Capital gains tax of up to 23.8% federally and another 7.7% in New York State is not subject to an exemption if the home was owned for other than a principal residence pursuant to section 121 of the Internal Revenue Code. However, section 1031 provides a means to defer the capital gains tax due for an indefinite period of time into the future and thereby compound one’s real estate purchasing power by including that unpaid tax into the available purchasing monies for the next transactions. To utilize a 1031 exchange, a seller must both exchange real estate used for “trade or business or for investment” into like-kind property under strict timing rules and have the sales proceeds held by a qualified intermediary in between the first sales transaction and the subsequent purchases. In the simplest sense, the seller must buy new property within a half of a year of the first closing date. Yet 1031 rules are quite cumbersome and have requirements for deadlines to identify property, the means of identifying a property, the number of properties that can be identified, the price of such property and much more. Those with vacation homes should also consider a 1031 exchange as the Internal Revenue Service offers a safe harbor to qualify such homes through rules embodied in Revenue Procedure 2008-16 regardless of the fact that such vacation homes were residences at some point in their history. A 1031 exchange enables a seller to generate income on future properties through compounding pre-tax dollars. Albert Einstein described this type of compounding effect with money as “the eighth wonder of the world.”

If real estate is sold immediately after its owner’s death, no capital gains tax is due by way of a concept called a step-up-in-basis. On the death of an owner of real estate, their beneficiaries are distributed such property at the date of death valuation for that real estate pursuant to the Internal Revenue Code’s section 1014. Consequently, if the beneficiary immediately sells the property no capital gain is realized and no capital gains tax is due because the real estate’s purchase price and its sales price will be deemed the same for tax purposes. Therefore, elderly and sickly owners of real estate, who purchased such real estate at very low comparative values to its present value, are ill advised to sell such property unless they are in real need of immediate money. Sometimes it is even prudent for the intended on-death beneficiaries to gift monies to the owner when they are in need of cash flow in order to avoid the necessity of such a sale. To illustrate this savings, while IRC §121 saves a maximum of $157,500 on a maximum gain of $500,000, there is no like maximum cap on a step-up-in-basis and every dollar of gain on top of the first $500,000 can receive a like savings. So, assuming the real estate was purchased originally at $50,000 and it is now worth $4,000,000, and further assuming the decedent was in the highest possible tax bracket right before death, the family will save $1,260,000 in taxes by selling post-death.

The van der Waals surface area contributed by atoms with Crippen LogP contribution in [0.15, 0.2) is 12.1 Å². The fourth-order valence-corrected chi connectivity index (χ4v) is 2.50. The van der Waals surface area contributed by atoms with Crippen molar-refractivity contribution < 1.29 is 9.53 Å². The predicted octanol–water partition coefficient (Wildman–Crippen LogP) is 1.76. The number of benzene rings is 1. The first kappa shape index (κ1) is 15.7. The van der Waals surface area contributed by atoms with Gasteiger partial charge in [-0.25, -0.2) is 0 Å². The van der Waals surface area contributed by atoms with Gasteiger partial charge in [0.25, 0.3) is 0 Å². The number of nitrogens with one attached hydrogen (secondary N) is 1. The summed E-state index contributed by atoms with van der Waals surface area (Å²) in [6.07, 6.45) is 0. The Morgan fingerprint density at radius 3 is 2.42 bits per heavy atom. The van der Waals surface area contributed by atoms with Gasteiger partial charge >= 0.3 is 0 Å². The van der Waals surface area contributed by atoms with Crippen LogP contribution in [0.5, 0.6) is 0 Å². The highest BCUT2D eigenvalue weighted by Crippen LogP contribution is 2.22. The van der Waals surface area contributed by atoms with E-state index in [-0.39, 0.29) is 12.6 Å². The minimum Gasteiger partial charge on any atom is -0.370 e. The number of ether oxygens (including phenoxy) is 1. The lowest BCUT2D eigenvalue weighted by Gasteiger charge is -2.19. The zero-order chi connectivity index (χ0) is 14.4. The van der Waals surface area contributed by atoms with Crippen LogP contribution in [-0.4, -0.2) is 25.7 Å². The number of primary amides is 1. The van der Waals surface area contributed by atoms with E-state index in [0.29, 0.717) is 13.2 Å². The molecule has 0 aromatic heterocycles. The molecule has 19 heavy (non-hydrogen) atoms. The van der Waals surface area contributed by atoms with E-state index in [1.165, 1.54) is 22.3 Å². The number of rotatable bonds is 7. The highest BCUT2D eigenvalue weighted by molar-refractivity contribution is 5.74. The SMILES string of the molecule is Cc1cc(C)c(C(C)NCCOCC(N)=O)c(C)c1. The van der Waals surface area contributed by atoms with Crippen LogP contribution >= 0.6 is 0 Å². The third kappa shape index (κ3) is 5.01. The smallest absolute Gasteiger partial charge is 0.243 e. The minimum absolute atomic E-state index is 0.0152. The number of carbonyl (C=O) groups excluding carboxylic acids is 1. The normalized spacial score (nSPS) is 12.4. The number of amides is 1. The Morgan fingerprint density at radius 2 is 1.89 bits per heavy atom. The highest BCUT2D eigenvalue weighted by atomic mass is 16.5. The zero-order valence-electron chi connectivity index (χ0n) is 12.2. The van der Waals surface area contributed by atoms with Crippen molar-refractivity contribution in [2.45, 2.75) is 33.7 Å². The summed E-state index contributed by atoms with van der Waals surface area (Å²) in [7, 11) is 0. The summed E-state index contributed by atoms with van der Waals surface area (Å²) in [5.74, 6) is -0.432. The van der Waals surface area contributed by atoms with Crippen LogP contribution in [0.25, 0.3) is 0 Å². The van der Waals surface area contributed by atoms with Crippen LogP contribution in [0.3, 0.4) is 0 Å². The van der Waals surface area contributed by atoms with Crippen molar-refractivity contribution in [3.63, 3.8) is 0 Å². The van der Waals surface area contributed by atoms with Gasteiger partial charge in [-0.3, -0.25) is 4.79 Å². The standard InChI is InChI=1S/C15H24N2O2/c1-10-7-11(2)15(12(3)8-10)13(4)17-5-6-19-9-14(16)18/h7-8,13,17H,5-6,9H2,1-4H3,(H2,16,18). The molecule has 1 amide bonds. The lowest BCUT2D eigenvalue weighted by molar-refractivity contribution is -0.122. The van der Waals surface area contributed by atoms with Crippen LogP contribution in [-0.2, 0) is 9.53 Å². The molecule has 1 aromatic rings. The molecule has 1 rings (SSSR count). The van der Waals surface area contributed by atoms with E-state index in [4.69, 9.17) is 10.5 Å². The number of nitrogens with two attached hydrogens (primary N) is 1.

Mortgage Interest and Real Estate Tax Deductions
It’s true that if you make less money you pay less income tax. Yet, making less money is poor tax planning because the result is still that you have less money in your pocket and, while you shorted the taxman, you also hurt yourself. Instead, proper planning is to make a lot of money while limiting the amount of money that is taxable. Deductions from taxable gross income create this legal fiction (i.e., you make more real money than your taxable dollars). One of the best means to create this legal fiction is through deductions from income for the mortgage interest that you pay. Applicable to both first and second homes, deductions are itemized on Form 1040, U.S. Individual Income Tax Return, Schedule A. According to the IRS, “[u]sually, you can deduct the entire part of your payment that is for mortgage interest,” except if your “total mortgage balance is more than $1 million” or your mortgage wasn’t taken “to buy, build, or improve your home.” Like mortgage interest tax deductions, real estate taxes can also be deducted from your gross income for income tax purposes. To learn more, read IRS Publication 530. While tax deductions don’t offer the same pop value in immediate money saved as compared with capital gains taxes, they are available year-over-year and those numbers truly add up over time.

Andrew M. Lieb, Esq., MPH, is the managing attorney of Lieb at Law P.C.